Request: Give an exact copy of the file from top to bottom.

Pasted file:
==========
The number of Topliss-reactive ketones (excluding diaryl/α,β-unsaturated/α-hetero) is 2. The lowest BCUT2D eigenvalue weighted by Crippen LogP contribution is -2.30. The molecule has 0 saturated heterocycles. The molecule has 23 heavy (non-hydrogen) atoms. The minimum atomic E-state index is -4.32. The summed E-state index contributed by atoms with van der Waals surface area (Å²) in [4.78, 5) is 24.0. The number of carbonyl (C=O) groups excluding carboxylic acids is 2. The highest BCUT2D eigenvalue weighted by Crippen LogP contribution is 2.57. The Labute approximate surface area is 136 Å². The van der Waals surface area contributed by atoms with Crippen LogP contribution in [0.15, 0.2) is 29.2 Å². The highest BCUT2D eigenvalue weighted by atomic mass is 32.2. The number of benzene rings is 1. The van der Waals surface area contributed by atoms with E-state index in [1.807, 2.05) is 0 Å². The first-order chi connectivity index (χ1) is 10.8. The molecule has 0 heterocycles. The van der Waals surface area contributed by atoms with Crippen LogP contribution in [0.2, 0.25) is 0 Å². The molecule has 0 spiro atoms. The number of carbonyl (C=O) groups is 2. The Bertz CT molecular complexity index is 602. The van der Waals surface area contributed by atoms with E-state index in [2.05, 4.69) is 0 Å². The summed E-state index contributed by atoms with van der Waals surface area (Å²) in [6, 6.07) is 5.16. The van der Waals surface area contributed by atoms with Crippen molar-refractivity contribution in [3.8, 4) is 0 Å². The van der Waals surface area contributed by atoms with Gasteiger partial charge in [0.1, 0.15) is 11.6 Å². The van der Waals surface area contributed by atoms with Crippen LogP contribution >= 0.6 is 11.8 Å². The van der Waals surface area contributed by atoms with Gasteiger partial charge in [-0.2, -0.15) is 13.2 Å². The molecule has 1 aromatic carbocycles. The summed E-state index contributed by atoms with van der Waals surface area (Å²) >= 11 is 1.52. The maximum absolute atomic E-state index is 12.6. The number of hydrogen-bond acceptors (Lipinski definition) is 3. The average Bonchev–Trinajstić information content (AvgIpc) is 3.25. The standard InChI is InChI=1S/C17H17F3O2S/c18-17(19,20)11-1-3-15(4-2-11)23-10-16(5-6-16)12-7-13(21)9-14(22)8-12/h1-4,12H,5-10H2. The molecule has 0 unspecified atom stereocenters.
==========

The number of Topliss-reactive ketones (excluding diaryl/α,β-unsaturated/α-hetero) is 2. The lowest BCUT2D eigenvalue weighted by Crippen LogP contribution is -2.30. The molecule has 0 saturated heterocycles. The molecule has 23 heavy (non-hydrogen) atoms. The minimum atomic E-state index is -4.32. The summed E-state index contributed by atoms with van der Waals surface area (Å²) in [4.78, 5) is 24.0. The number of carbonyl (C=O) groups excluding carboxylic acids is 2. The highest BCUT2D eigenvalue weighted by Crippen LogP contribution is 2.57. The Labute approximate surface area is 136 Å². The van der Waals surface area contributed by atoms with Crippen LogP contribution in [0.15, 0.2) is 29.2 Å². The highest BCUT2D eigenvalue weighted by atomic mass is 32.2. The number of benzene rings is 1. The van der Waals surface area contributed by atoms with E-state index in [1.807, 2.05) is 0 Å². The first-order chi connectivity index (χ1) is 10.8. The molecule has 0 heterocycles. The van der Waals surface area contributed by atoms with Crippen LogP contribution in [0.2, 0.25) is 0 Å². The molecule has 0 spiro atoms. The number of carbonyl (C=O) groups is 2. The Bertz CT molecular complexity index is 602. The van der Waals surface area contributed by atoms with E-state index in [2.05, 4.69) is 0 Å². The summed E-state index contributed by atoms with van der Waals surface area (Å²) in [6, 6.07) is 5.16. The van der Waals surface area contributed by atoms with Crippen molar-refractivity contribution in [3.8, 4) is 0 Å². The van der Waals surface area contributed by atoms with Gasteiger partial charge in [0.1, 0.15) is 11.6 Å². The van der Waals surface area contributed by atoms with Crippen LogP contribution >= 0.6 is 11.8 Å². The van der Waals surface area contributed by atoms with Gasteiger partial charge in [-0.2, -0.15) is 13.2 Å². The molecule has 1 aromatic carbocycles. The summed E-state index contributed by atoms with van der Waals surface area (Å²) >= 11 is 1.52. The maximum absolute atomic E-state index is 12.6. The number of hydrogen-bond acceptors (Lipinski definition) is 3. The average Bonchev–Trinajstić information content (AvgIpc) is 3.25. The standard InChI is InChI=1S/C17H17F3O2S/c18-17(19,20)11-1-3-15(4-2-11)23-10-16(5-6-16)12-7-13(21)9-14(22)8-12/h1-4,12H,5-10H2. The molecule has 0 unspecified atom stereocenters.